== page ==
"We don't stop playing because we grow old; we grow old because we stop playing." - George Bernard Shaw
  • DovefromaboveDovefromabove Central Norfolk UKPosts: 70,477
    edited July 2018
    I was given a substantial Fire and Ice in a large pot by a very kind friend just a few weeks ago ... I'm a very lucky gardener.  :D

    And my June Fever is a sport of June  :)
    “I am not lost, for I know where I am. But however, where I am may be lost.” Winnie the Pooh







  • TopbirdTopbird Posts: 6,244
    June Fever is lovely - I bought one a few weeks ago and it is lighting up a shady spot beautifully.

    I rather like the red stemmed hostas (they're called something else other than stems aren't they? - something beginning with 'p' I think). I've got a sport of Paradise Island. Lovely colouring - but it's in the ground and I think it would be better in a pot raised up to appreciate the unusual colouring.

    Mickfield Hostas have been doing displays of hostas in hanging baskets and using custom built pot-stands that display the pots at several different levels. This means you view the hostas at eye level & can really appreciate some of the finer details of the plants - especially good for the miniatures. 

    My hostas are being munched to death too @Obelixx . There's always a bit of damage because all the hostas are in the ground in mixed borders - but I've never seen anything as bad as they are this year. Usually I can get away with just removing the odd badly damaged leaf - but there would be nothing left if I did that this year. Only the really thick, ribbed blue varieties haven't succumbed.

    Will definitely be using lots of sheep wool pellets next year - suspect it's too late to do much good this year :'(

    Heaven is ... sitting in the garden with a G&T and a cat while watching the sun go down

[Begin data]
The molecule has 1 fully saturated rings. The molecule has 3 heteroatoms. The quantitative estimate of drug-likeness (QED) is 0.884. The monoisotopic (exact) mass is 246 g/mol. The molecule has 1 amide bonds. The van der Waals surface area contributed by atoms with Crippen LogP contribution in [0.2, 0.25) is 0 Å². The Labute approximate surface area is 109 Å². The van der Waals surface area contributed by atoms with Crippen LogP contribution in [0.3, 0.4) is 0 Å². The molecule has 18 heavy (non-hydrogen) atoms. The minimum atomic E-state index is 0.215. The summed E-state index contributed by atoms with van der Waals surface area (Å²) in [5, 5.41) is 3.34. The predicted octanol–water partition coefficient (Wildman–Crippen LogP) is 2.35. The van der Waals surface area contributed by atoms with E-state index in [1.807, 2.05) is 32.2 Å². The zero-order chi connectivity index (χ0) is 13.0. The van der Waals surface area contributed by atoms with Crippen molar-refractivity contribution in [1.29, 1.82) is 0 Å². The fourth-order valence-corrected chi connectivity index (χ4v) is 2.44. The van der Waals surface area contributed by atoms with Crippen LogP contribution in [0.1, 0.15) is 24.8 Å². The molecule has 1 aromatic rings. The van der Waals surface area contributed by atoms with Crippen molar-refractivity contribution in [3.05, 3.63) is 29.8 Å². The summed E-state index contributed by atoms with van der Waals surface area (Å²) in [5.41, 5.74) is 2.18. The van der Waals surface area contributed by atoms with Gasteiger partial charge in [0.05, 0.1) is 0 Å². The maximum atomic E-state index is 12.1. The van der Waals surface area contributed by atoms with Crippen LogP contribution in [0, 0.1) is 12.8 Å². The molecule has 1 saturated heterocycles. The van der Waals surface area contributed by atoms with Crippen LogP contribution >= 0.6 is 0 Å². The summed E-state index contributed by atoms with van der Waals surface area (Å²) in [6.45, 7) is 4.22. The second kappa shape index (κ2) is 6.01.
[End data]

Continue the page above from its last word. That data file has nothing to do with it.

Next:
• DovefromaboveDovefromabove Central Norfolk UKPosts: 70,477
    edited July 2018
    Petioles @Topbird:)

    I daren't go to Mickfield ... it's sort of on my way to visit Wonky but I'm sssssssscared .... scared

    I'm keeping almost all of my hostas in containers now ... I've got Blue Angel, Hadspen's Blue and Sum & Substance in the ground, but this year they're getting badly munched. 

    “I am not lost, for I know where I am. But however, where I am may be lost.” Winnie the Pooh







  • I have a hosta, name not known, blue grey green leaves, deeply ribbed, in a border. It was massacred early on so I distributed slug pellets throughout the border. I could not believe how many snail shells were revealed. The ground was thick with them, due in part to my many stone walls. I removed all of the damaged stems, there were no leaves and gave it a bit of a feed. It now looks like a new plant with flowers appearing. The rest of my hostas are in pots standing in dishes which seems to help deter slugs and snails but still need some protection. I almost lost my Fire and Ice to the weather earlier but moved it just in time and it is slowly recovering. I love hostas but having browsed an American catalogue realised there are just too many of them out there for me have all of them. I think they must be one of the top plants for new varieties each year.